"The ones you would have thought would just nail it, didn't," she said. "And, especially from my point of view, this one contestant you'd have thought, 'No way,' knocked it out of the park."
Following the regular season finale Oct. 30, viewers will choose the winner, who will be announced on a live Halloween-night event from Los Angeles.
Coming from the equivalent of Hollywood makeup royalty -- her grandfather, father, great-uncles and uncles created a legacy, working on such films as "Gone With the Wind," "Creature From the Black Lagoon" and "The Ten Commandments" and myriad other movies and television shows, Ms. Westmore said the family business is kind of in her DNA, at this point.
She's worked as a soap star on "Passions," in musical theater and even sung professional opera. But she knows her way around foundation, wigs and prosthetics.
"I grew up around this industry," said Ms. Westmore, whose father, Michael, not only did 18 years of makeup design and supervision for the "Star Trek" franchise, but also was Elizabeth Taylor's personal makeup artist for many years.
Once, when she was very young, Ms. Westmore went to play in their dining room, where her father was sculpting an alien for "Star Trek."
"He walked away and there was all this clay, and I, the little kid, said, 'Oooh, clay' and started sticking things all over the place.
"He came back and he loved it." Her contributions became part of the look of the Cardassians, introduced on "Star Trek: The Next Generation."
Not surprisingly, when she was younger, Halloween was a time of triumph and tribulation.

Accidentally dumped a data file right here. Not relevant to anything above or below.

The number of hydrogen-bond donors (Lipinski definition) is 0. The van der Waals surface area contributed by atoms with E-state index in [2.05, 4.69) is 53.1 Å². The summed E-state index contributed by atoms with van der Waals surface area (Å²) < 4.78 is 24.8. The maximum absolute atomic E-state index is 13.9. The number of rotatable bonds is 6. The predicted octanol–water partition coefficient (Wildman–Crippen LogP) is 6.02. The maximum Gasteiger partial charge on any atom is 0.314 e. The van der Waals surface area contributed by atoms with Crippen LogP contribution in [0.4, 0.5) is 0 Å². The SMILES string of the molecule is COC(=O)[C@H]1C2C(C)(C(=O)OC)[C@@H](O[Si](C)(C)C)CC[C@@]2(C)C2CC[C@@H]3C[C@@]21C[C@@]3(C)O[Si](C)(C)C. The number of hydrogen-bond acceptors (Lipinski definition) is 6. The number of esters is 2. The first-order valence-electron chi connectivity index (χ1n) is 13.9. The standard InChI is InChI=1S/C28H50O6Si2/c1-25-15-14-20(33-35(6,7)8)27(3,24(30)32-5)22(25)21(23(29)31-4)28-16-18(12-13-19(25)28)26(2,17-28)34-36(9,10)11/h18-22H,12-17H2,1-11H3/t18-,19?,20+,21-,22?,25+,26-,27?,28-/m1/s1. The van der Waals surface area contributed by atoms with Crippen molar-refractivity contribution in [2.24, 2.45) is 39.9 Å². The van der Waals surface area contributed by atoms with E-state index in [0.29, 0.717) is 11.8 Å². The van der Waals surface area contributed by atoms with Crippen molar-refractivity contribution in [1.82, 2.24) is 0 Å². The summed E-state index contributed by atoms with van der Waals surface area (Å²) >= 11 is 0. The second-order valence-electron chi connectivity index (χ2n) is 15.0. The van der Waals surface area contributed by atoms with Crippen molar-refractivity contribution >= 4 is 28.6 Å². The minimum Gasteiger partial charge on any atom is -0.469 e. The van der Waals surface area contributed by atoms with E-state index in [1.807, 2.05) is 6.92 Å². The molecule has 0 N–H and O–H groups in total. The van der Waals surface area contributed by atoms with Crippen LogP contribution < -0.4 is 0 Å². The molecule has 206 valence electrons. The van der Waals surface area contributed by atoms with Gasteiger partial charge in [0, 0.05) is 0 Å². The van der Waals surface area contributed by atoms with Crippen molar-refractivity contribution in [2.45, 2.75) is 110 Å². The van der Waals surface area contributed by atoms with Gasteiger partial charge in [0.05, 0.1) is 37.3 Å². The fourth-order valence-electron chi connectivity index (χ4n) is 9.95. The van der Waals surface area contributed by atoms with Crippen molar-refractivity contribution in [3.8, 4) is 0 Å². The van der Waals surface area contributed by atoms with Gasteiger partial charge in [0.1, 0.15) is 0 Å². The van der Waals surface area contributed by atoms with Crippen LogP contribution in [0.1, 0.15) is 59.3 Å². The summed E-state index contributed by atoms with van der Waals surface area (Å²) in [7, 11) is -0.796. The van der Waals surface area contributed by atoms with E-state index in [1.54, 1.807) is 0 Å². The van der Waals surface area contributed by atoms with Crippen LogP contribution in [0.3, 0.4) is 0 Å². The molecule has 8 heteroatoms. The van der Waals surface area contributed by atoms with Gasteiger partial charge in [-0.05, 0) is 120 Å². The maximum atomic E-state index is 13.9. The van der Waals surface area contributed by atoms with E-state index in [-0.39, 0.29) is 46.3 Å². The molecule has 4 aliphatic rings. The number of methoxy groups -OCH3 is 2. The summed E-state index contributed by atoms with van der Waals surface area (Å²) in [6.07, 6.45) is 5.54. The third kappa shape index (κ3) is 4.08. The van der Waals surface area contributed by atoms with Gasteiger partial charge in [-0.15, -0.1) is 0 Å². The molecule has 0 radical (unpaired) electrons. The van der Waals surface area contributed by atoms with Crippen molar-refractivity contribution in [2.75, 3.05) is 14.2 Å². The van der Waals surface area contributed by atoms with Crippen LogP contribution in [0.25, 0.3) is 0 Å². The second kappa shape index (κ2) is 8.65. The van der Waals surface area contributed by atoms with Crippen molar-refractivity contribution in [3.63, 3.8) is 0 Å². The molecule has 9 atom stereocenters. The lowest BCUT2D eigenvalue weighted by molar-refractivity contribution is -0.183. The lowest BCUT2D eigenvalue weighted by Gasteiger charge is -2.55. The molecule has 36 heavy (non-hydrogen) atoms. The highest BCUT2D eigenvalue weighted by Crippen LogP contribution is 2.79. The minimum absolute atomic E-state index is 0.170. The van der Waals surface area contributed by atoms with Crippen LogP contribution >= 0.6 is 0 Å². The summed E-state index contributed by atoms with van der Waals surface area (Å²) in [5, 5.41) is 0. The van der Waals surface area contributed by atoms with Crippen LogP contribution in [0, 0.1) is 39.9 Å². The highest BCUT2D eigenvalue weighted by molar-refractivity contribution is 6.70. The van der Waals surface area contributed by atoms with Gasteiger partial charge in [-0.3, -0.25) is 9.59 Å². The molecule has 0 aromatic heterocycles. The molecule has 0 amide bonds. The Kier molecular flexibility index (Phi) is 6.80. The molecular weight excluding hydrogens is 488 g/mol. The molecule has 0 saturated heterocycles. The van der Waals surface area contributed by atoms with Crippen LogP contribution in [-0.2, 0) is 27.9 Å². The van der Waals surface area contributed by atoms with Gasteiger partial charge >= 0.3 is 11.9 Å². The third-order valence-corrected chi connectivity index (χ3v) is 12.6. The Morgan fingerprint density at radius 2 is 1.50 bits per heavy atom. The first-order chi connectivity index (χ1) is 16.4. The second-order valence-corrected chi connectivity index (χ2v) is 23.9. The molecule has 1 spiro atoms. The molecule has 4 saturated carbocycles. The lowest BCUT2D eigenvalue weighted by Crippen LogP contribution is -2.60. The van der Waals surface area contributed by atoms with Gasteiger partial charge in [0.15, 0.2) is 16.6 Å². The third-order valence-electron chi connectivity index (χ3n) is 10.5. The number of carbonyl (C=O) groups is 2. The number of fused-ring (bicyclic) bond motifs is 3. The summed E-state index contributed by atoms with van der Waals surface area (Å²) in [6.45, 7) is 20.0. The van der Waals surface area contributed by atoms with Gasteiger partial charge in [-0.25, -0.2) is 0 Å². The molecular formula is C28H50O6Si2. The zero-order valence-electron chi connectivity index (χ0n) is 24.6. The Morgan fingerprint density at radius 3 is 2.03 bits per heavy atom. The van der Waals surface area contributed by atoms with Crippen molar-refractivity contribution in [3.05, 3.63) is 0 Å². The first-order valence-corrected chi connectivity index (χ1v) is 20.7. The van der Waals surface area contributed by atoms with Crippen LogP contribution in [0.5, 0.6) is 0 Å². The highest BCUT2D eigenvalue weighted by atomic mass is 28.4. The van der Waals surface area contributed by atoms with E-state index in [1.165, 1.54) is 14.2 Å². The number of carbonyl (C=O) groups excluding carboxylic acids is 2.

"I had ridiculously amazing costumes," she said. "It was almost not fair. ... That's probably why I got picked on at school."
One year, she was a "Star Trek" Ferengi. Another, drawing from her love of musical theater, she became one of the characters from "Cats."
"He did a beautiful job on my face," she says of her father's handiwork. "He painted my tights, did my hands, I had a wig, he did everything. We were driving to school and I'm in the back seat and all of a sudden, the police sirens go on and they pull us over ...
"The police had been driving alongside and when they saw my face they wanted to see the [entire] makeup job."
Little wonder then, that Ms. Westmore has a sharp eye for great makeup and special effects design: "I have gotten to the point where I can pick them out from Day 1 ... With Season 3, I picked out one of the finalists from the very first foundation challenge."
Series regulars Ve Neill and Glenn Hetrick return to the judges panel this season, but Patrick Tatopoulous exits after the pilot episode to work on a film. He will be replaced by Neville Page, whose recent creature design credits include "The Amazing Spider-Man."
In the season opener, the geek factor is off the charts when contestants are inspired to create a new character at the "Star Wars" cantina. An especially nasty conflict arises between one team, and things get ugly.
This time, figuratively.
Maria Sciullo: firstname.lastname@example.org or 412-263-1478 or @MariaSciulloPG.